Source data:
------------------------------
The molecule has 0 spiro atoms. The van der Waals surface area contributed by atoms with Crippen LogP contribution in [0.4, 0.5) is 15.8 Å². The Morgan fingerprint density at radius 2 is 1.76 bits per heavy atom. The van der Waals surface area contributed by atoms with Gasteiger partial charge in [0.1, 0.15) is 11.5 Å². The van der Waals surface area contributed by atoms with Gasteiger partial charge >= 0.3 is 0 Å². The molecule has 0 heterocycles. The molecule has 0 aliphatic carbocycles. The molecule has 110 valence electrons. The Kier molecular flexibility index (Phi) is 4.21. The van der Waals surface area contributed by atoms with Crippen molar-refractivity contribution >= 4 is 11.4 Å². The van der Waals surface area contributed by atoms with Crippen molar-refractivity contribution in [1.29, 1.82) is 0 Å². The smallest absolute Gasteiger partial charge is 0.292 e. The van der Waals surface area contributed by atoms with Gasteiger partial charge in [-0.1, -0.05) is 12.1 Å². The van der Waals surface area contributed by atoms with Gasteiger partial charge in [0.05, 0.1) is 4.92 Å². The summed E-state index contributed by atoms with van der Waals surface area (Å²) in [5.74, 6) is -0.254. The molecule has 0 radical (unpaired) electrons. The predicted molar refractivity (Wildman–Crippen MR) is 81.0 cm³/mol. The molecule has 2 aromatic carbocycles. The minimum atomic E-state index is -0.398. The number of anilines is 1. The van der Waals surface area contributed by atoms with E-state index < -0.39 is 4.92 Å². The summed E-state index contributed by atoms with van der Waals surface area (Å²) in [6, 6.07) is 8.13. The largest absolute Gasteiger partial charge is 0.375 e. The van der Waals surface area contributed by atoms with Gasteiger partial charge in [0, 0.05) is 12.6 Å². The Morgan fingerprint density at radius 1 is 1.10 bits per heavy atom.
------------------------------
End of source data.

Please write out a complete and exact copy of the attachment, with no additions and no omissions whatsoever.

The molecule has 0 spiro atoms. The van der Waals surface area contributed by atoms with Crippen LogP contribution in [0.4, 0.5) is 15.8 Å². The Morgan fingerprint density at radius 2 is 1.76 bits per heavy atom. The van der Waals surface area contributed by atoms with Gasteiger partial charge in [0.1, 0.15) is 11.5 Å². The van der Waals surface area contributed by atoms with Gasteiger partial charge >= 0.3 is 0 Å². The molecule has 0 heterocycles. The molecule has 0 aliphatic carbocycles. The molecule has 110 valence electrons. The Kier molecular flexibility index (Phi) is 4.21. The van der Waals surface area contributed by atoms with Crippen molar-refractivity contribution >= 4 is 11.4 Å². The van der Waals surface area contributed by atoms with Crippen molar-refractivity contribution in [1.29, 1.82) is 0 Å². The smallest absolute Gasteiger partial charge is 0.292 e. The van der Waals surface area contributed by atoms with Gasteiger partial charge in [-0.1, -0.05) is 12.1 Å². The van der Waals surface area contributed by atoms with Gasteiger partial charge in [0.05, 0.1) is 4.92 Å². The summed E-state index contributed by atoms with van der Waals surface area (Å²) in [5.74, 6) is -0.254. The molecule has 0 radical (unpaired) electrons. The predicted molar refractivity (Wildman–Crippen MR) is 81.0 cm³/mol. The molecule has 2 aromatic carbocycles. The minimum atomic E-state index is -0.398. The number of anilines is 1. The van der Waals surface area contributed by atoms with E-state index < -0.39 is 4.92 Å². The summed E-state index contributed by atoms with van der Waals surface area (Å²) in [6, 6.07) is 8.13. The largest absolute Gasteiger partial charge is 0.375 e. The van der Waals surface area contributed by atoms with Gasteiger partial charge in [0, 0.05) is 12.6 Å². The Morgan fingerprint density at radius 1 is 1.10 bits per heavy atom.